What Are Febrile Seizures and How to Deal With Them

What Are Febrile Seizures and How to Deal With Them

Febrile seizures are generally convulsions that can happen when a young child has a fever above 104 degrees. Febrile means feverish; the seizures usually last for a few minutes and stop on their own. The fever may continue for some time, though. It is caused by a viral infection and less commonly by a bacterial infection.



What are the three signs and symptoms of a febrile seizure?

Most often, during a seizure, a child will lose consciousness, and both arms and legs will shake uncontrollably. Rarely symptoms, like rolling of the eyes, oozing of saliva, rigid limbs or turning on only one side or portion of the body, can be seen.





Is febrile seizure dangerous?

While febrile seizures are scary, they are harmless in a child. They do not cause any brain damage, nervous system problems, paralysis or death.

Is febrile seizure an emergency?

Although they can be frightening, febrile seizures usually stop on their own in a few minutes of duration and do not harm the health of the child.




At what age do febrile seizures stop?

Febrile seizures usually stop when your child reaches six years of age. They might occur to young children ranging between 3 months to 5 years. They come to a halt once the child builds a healthy immune system.

Can a child stop breathing during a seizure?

Yes, your child might temporarily stop breathing—this is because of the fall in oxygen supply during a seizure, to solve this problem, a nasal spray should be used.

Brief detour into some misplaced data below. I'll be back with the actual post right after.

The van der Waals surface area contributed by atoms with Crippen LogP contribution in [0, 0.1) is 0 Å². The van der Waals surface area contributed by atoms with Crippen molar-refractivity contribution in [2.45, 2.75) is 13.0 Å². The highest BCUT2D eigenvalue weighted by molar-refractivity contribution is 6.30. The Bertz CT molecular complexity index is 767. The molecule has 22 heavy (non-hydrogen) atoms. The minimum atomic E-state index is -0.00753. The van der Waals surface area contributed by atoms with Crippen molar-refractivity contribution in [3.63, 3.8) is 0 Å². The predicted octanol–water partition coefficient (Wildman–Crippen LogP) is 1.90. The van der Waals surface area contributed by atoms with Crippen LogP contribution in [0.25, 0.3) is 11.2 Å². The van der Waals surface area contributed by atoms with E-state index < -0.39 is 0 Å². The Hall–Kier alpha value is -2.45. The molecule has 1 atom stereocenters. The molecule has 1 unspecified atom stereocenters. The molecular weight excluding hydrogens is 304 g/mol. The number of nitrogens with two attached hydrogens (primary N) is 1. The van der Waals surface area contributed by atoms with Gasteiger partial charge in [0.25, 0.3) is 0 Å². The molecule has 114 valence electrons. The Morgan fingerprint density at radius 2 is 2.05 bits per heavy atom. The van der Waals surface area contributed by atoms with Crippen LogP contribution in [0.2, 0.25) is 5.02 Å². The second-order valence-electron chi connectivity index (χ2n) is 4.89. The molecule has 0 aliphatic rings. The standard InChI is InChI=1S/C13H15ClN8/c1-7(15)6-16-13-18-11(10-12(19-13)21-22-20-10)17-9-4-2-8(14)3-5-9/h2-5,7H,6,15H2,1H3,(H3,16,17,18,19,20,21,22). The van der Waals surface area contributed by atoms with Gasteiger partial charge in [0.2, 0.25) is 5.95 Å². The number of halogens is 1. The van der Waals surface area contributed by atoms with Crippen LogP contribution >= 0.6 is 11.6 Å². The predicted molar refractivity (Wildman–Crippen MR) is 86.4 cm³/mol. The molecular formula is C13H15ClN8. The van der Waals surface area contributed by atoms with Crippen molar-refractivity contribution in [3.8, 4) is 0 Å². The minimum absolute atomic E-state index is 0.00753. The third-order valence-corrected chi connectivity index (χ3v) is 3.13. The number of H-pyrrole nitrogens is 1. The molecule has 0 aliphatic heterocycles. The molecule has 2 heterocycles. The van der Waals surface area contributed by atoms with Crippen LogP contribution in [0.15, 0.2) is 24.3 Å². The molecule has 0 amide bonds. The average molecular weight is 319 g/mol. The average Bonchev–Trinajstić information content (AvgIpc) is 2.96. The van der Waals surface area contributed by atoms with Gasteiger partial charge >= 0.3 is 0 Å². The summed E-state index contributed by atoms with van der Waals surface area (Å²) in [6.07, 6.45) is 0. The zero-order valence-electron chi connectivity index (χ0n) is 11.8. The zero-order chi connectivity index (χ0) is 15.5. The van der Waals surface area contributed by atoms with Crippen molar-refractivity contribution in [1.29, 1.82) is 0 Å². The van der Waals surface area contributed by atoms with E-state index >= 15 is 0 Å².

Approximately one in every twenty-five children gets febrile seizures. Seizures are more likely to happen in the second year of a child. It’s essential to notice a seizure, if your baby shows symptoms like sweating, vomiting, or becomes pale, accompanied by rigidity in one muscle group such as fingers, arms or legs he may be having a seizure. You may also observe lip-smacking, crying, moaning, and loss of consciousness.

The reason why lips turn blue and the face becomes flushed with blue appearance during a seizure is lack of oxygen. In this case, tepid sponging and three puffs in each nostril will act as first aid at home.




How to prevent further seizures?

  • Give fever medicine as prescribed by the paediatrician.
  • Don’t bundle up or overdress your child. The body loses heat through the skin. If you overdress your baby, then excess heat can’t escape easily.
  • Sponge your baby vigorously or let your baby sit in water tub for 2-3 minutes which contains lukewarm water, if your baby starts shivering then take him out immediately.
  • It is necessary to give plenty of fluids to prevent dehydration.
  • Parents should be prepared to perform first aid for a seizure by a paediatrician.

Remember, the more the baby rests, the better he will feel.

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